During her extraordinarily productive life, Dr. Sadie Tanner Mossell Alexander accomplished a number of incomparable breakthroughs: the first African American to receive a Ph.D. in economics in the U.S.; the first Black woman enrolled at the University of Pennsylvania School of Law; the first Black woman to practice law in the Commonwealth of Pennsylvania; and one of the founders of Delta Sigma Theta, as well as its first president, among other pioneering advances. This was just an iota of information about her formidable past that was shared with an audience on Thursday evening at the New School for Social Research by Dr. Nina Banks, who was there to recount her legacy as part of establishing a fellowship at the school to honor Dr. Alexander.
Given her outstanding achievements in the field of economics, Dr. Banks, an associate professor of economics at Bucknell University who is working on a biography and speeches of Dr. Alexander, is eminently qualified for the occasion, a point noted by Dean William Milberg in his introduction. Her nearly hour-long lecture, accompanied by a montage of photos, was entitled “Fascism and Race,” and focused on how Dr. Alexander’s research and analysis revealed the connection between these societal vectors.
She began with a brief outline of Dr. Alexander’s odyssey, noting that she was born Jan. 2, 1898, in Philadelphia and was the product and a member of a distinguished family, including her husband Judge Raymond Pace Alexander. Her grandfather was Bishop Benjamin Tucker Tanner, a leader in the African Methodist Episcopal Church, her uncle was the famous painter Henry O. Tanner, and another uncle, Nathan F. Mossell, was the first African American to graduate from the University of Pennsylvania medical school and later a founder of the Frederick Douglass Memorial and Training School for Nurses in 1895. Notable among the relatives in attendance was Dr. Alexander’s daughter, Dr. Rae Alexander Minter, whose cogent comments during the Q&A segment added insight and gravitas.
Dr. Banks then immediately cut to the chase, citing the rise of Nazism in Germany, “whose policies were already in place in the United States,” according to Dr. Alexander, she observed. She devoted considerable time to chronicling Dr. Alexander’s pursuit of fascism even showing a photo of Father Coughlin, a despicable racist and anti-Semite on the screen during her outline. To this end, she discussed several characteristics of fascism—racial myths, nativism, propaganda, criminality, hierarchy, unreality, sexual anxiety, etc. all cited in one of Dr. Alexander’s speeches. One of Dr. Alexander’s speeches that was of particular resonance dealt with the genocidal steps to exterminate Jews, savagely denying their rights to life, liberty and the pursuit of happiness. “The right of all individuals to earn a decent living must be achieved if we here at home and throughout the world are to have the kind of life we call a democracy,” she said.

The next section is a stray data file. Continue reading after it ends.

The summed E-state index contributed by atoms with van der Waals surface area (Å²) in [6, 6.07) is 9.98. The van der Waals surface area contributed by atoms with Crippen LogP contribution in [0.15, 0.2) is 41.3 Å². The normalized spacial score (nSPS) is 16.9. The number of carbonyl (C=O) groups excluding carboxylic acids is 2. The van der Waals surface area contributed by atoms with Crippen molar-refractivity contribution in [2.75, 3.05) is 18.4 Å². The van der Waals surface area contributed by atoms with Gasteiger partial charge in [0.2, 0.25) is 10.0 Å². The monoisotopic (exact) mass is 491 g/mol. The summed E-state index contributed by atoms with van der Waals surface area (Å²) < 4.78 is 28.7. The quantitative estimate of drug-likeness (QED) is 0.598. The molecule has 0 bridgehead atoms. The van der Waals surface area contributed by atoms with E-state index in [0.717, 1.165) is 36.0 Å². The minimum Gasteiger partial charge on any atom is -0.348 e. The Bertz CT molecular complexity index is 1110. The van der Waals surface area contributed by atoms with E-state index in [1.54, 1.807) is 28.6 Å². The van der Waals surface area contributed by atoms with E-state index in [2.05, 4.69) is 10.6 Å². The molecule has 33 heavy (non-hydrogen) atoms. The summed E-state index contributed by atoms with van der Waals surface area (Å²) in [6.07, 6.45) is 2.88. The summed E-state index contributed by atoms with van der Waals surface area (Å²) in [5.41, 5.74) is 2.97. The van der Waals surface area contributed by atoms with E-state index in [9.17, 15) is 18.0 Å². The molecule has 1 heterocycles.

This outlook was consistent with the conditions Black Americans faced, a case of “intensified racism,” as Dr. Alexander defined social and political affairs in the 1930s. And they would continue through the post-World War II period, in which Dr. Alexander would be part of President Truman’s 15-person Committee on civil rights, popularly known as “To Secure These Rights.” Even then, aspects of fascism and totalitarianism were on her mind as well as race and segregation when she noted, “The separation of children in public schools, the building of Black and white army, in which Puerto Ricans are placed on the basis of their skin and the texture of their hair, while all native born citizens with one drop of Negro blood on their birth certificates are placed in the Black army, creates in a democracy the totalitarian concept of ‘my race’ and causes men and women who might otherwise have maintained the equalitarian morality of their forebears to look down on fellowmen, who differ in physical appearance but not in ability nor in human dignity by which all men are endowed by their creator.”
It was on such a note that Dr. Banks ended her highly informative presentation—and a speech that is certain to be found in her collection, an endeavor that required her to comb through more than 80 boxes of memorabilia. Right to the end of her eventful life, Dr. Banks said, there was no compromise on democracy, and several years before her death on Nov. 1, 1989, she was just as outspoken as ever during her acceptance speech of the Award of the Pennsylvania Society for Promoting the Abolition of Slavery. She told the chair and the officers of the society, “I wish to express my appreciation for your affording me the opportunity to join in celebrating 200 years of dedication to your purpose, not only to abolish slavery but to relieve Negroes unlawfully held in bondage and to improve the condition of the African race.” She not only improved the conditions of her race but to the general social, political, and certainly the economic affairs, where through the collective in her name her legacy is ensured.